It is likely that the school closures were a major reason for the drop in hotline reports. Many schools, especially in the poorest areas, struggled to engage many of their students in distance learning last spring; some students were missing for the entire quarter. In addition, signs of maltreatment may be harder for teachers to observe online, although a virtual platform does allow them to observe incidents in the home that might otherwise go unreported. Moreover, DCPS closed several weeks early, offering not even virtual education in June. The lower level of reports even in the summer months may be due to families being more isolated due to the pandemic, spending less time with friends, neighbors, and extended family members who might report suspected abuse or neglect, as well as putting off visits to doctors, another common reporting source.
While monthly data on reporting source are not available, annual data shown in Table 1 support the hypothesis that a decline in reports from school personnel was a major factor behind the fall in reports overall. In 2019, presumably a fairly “normal” year, school and childcare personnel made 42.9 percent of all reports to the hotline. This is larger than the national percentage of 21 percent for these groups in FY 2018, probably because the District requires schools to report to the hotline all students who have more than 10 unexcused absences during a school year. These data show that these groups made a smaller share of reports in the recently completed Fiscal Year 2020 (in which more than half of the school year was virtual) than in FY 2019. In FY 2019, childcare and school personnel made 7,704 reports, which was 43 percent of all reports to the hotline. But in 2020 they made only 5,006 reports, which was only 36 percent of all reports. Counselors, therapists and social workers also made fewer reports in FY 2020, probably reflecting services that were suspended and or transitioned to a virtual platform. Their reports dropped from 2,342 to 1,702, or 13 percent of reports, which was not a large percentage change. On the other hand, law enforcement and medical personnel made an increased number and share of reports. Law enforcement personnel made 1,938 reports in 2020, a slight increase over the 1,891 reports they made in FY 2019. Their share of total reports increased from about 11 percent to 14 percent of all reports. Medical personnel made 965 reports in FY 2020, a big increase from the 866 reports they made the previous year, and their share of reports increased from five to seven percent. Friends and neighbors made fewer reports, but these reports were a slightly higher fraction–about 14 percent) of those received. Clearly no group could make up for the missing reports from teachers, so the total number of reports for the year was 14,046, down from 17,960 in 2019. The increasing number and share of reports due to law enforcement and medical personnel reflects their status as essential workers who have continued to see District residents in person. There have been anecdotal reports from many areas that maltreatment cases that do come to the attention of child welfare tend to be more severe; this may reflect the increased role of these reporters, who are more likely to see children who are seriously injured, and the reduced role of teachers, who are often said to report concerns that do not rise to the level of abuse or neglect.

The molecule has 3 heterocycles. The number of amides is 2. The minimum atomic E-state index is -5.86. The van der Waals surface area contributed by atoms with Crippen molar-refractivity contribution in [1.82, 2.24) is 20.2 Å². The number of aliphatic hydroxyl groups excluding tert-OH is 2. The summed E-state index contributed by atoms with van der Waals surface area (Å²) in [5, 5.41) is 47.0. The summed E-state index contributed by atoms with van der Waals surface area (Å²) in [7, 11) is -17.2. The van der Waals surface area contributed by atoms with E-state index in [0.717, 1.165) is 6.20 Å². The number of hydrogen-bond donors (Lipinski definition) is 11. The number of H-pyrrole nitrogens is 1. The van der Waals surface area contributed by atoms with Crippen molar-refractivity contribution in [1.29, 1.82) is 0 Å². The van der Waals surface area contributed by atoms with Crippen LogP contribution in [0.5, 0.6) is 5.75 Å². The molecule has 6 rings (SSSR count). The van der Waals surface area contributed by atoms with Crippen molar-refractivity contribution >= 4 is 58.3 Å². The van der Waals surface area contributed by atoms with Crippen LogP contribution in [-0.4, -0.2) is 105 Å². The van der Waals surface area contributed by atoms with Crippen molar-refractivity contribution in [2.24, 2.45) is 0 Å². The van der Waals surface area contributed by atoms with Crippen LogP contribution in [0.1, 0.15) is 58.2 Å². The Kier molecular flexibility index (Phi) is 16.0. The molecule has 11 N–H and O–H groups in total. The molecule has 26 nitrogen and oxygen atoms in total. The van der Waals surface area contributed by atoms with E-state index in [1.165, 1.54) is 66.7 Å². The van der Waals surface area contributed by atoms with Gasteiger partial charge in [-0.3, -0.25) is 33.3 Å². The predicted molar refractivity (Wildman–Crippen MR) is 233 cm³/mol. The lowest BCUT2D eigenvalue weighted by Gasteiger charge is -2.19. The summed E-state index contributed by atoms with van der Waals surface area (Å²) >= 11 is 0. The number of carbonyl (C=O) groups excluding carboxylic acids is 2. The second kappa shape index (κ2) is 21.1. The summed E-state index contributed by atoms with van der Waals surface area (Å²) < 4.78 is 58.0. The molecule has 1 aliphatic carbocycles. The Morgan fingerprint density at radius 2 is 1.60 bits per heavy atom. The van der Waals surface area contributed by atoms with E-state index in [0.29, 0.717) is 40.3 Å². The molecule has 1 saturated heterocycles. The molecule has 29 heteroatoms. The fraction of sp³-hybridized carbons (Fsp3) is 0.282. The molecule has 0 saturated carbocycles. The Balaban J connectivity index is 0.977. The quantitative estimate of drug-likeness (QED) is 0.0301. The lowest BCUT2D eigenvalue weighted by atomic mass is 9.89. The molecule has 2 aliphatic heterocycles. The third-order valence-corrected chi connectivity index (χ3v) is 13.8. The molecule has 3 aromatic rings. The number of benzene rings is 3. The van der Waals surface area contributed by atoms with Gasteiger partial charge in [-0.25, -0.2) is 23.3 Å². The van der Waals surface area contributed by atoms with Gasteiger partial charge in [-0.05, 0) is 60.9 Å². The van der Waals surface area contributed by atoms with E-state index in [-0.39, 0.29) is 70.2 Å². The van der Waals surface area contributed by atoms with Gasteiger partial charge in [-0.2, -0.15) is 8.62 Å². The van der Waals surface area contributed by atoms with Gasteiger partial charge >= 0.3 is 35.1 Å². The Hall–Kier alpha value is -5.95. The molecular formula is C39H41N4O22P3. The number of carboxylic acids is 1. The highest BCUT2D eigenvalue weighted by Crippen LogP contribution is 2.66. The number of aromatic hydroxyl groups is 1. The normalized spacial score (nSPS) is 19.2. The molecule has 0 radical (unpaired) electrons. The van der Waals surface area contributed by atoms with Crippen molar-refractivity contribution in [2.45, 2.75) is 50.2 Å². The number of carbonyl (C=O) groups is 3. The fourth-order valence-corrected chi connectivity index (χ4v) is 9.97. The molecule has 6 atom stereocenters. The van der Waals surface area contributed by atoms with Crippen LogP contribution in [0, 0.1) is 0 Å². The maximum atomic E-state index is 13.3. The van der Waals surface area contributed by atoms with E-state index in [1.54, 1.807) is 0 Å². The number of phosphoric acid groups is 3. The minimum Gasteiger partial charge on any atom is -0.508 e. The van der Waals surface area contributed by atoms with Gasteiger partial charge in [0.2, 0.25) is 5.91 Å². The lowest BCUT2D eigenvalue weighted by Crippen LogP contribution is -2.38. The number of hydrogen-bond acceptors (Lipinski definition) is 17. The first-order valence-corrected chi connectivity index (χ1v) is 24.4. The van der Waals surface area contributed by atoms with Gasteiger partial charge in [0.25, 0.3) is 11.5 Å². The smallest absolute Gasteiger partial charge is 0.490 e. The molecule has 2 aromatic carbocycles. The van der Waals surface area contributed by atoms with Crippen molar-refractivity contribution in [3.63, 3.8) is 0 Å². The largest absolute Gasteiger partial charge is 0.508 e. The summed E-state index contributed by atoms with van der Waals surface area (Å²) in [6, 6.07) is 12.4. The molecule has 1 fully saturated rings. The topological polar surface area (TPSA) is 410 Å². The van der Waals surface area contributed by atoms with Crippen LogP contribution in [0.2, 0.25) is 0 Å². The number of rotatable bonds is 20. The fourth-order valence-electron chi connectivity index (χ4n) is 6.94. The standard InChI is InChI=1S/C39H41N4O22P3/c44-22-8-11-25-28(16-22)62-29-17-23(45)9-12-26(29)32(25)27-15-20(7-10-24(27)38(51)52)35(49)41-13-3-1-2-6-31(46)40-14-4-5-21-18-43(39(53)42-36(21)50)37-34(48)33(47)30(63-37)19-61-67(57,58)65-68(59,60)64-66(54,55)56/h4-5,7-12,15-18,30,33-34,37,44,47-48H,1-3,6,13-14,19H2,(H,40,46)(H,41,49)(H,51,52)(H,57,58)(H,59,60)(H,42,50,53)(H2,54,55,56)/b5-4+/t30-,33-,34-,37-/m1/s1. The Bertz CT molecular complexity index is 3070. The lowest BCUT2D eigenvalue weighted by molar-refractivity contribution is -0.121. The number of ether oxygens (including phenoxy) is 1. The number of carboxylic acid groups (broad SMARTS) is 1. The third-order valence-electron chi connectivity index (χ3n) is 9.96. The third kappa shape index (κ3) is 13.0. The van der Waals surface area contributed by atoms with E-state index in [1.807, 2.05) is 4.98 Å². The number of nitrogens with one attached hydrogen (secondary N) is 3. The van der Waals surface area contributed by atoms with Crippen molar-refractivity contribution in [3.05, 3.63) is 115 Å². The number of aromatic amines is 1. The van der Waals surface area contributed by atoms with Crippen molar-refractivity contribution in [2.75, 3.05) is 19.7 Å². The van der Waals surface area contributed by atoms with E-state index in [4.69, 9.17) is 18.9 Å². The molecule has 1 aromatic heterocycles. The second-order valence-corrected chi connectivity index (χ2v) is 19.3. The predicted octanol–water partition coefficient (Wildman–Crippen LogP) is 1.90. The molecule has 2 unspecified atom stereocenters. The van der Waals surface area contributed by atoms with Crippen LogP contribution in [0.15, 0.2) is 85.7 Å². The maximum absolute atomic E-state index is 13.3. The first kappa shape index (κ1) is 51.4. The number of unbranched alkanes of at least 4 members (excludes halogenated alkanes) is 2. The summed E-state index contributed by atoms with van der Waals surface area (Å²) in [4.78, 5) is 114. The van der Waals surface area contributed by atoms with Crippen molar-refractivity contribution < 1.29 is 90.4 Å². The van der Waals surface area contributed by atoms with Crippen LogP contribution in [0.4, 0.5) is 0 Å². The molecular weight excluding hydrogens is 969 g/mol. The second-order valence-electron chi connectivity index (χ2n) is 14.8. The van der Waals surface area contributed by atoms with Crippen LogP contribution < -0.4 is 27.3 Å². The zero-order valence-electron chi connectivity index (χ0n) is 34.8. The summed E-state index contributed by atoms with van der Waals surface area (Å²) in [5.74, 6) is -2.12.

Table 1: Hotline Reports by Source, 2019 and 2020
Reports accepted for investigation